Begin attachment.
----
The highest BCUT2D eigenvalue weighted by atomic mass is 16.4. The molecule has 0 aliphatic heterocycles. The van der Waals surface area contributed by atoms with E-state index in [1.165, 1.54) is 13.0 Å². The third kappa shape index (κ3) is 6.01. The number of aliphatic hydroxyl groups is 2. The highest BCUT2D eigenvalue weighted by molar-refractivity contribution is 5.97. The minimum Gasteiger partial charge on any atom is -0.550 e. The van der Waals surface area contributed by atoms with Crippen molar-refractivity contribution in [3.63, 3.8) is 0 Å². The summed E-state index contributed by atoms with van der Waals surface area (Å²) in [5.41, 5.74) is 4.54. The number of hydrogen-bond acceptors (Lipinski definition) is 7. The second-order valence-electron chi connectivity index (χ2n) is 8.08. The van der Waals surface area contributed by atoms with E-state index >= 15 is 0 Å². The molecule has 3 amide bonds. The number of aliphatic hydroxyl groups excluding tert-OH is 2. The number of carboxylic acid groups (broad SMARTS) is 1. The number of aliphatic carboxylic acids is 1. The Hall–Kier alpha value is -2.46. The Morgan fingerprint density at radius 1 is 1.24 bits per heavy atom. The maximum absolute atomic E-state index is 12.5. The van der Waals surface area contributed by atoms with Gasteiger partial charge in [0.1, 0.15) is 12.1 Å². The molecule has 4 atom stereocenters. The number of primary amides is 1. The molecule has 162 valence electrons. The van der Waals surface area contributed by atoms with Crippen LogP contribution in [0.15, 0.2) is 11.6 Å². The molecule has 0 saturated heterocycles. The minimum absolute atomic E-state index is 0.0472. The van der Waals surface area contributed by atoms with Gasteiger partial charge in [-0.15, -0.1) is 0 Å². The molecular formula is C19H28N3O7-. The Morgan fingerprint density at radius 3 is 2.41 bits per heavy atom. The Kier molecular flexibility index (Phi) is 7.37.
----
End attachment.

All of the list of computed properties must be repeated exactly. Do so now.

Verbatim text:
The highest BCUT2D eigenvalue weighted by atomic mass is 16.4. The molecule has 0 aliphatic heterocycles. The van der Waals surface area contributed by atoms with E-state index in [1.165, 1.54) is 13.0 Å². The third kappa shape index (κ3) is 6.01. The number of aliphatic hydroxyl groups is 2. The highest BCUT2D eigenvalue weighted by molar-refractivity contribution is 5.97. The minimum Gasteiger partial charge on any atom is -0.550 e. The van der Waals surface area contributed by atoms with Crippen molar-refractivity contribution in [3.63, 3.8) is 0 Å². The summed E-state index contributed by atoms with van der Waals surface area (Å²) in [5.41, 5.74) is 4.54. The number of hydrogen-bond acceptors (Lipinski definition) is 7. The second-order valence-electron chi connectivity index (χ2n) is 8.08. The van der Waals surface area contributed by atoms with E-state index >= 15 is 0 Å². The molecule has 3 amide bonds. The number of aliphatic hydroxyl groups excluding tert-OH is 2. The number of carboxylic acid groups (broad SMARTS) is 1. The number of aliphatic carboxylic acids is 1. The Hall–Kier alpha value is -2.46. The Morgan fingerprint density at radius 1 is 1.24 bits per heavy atom. The maximum absolute atomic E-state index is 12.5. The van der Waals surface area contributed by atoms with Gasteiger partial charge in [0.1, 0.15) is 12.1 Å². The molecule has 4 atom stereocenters. The number of primary amides is 1. The molecule has 162 valence electrons. The van der Waals surface area contributed by atoms with Crippen LogP contribution in [0.15, 0.2) is 11.6 Å². The molecule has 0 saturated heterocycles. The minimum absolute atomic E-state index is 0.0472. The van der Waals surface area contributed by atoms with Gasteiger partial charge in [-0.15, -0.1) is 0 Å². The molecular formula is C19H28N3O7-. The Morgan fingerprint density at radius 3 is 2.41 bits per heavy atom. The Kier molecular flexibility index (Phi) is 7.37.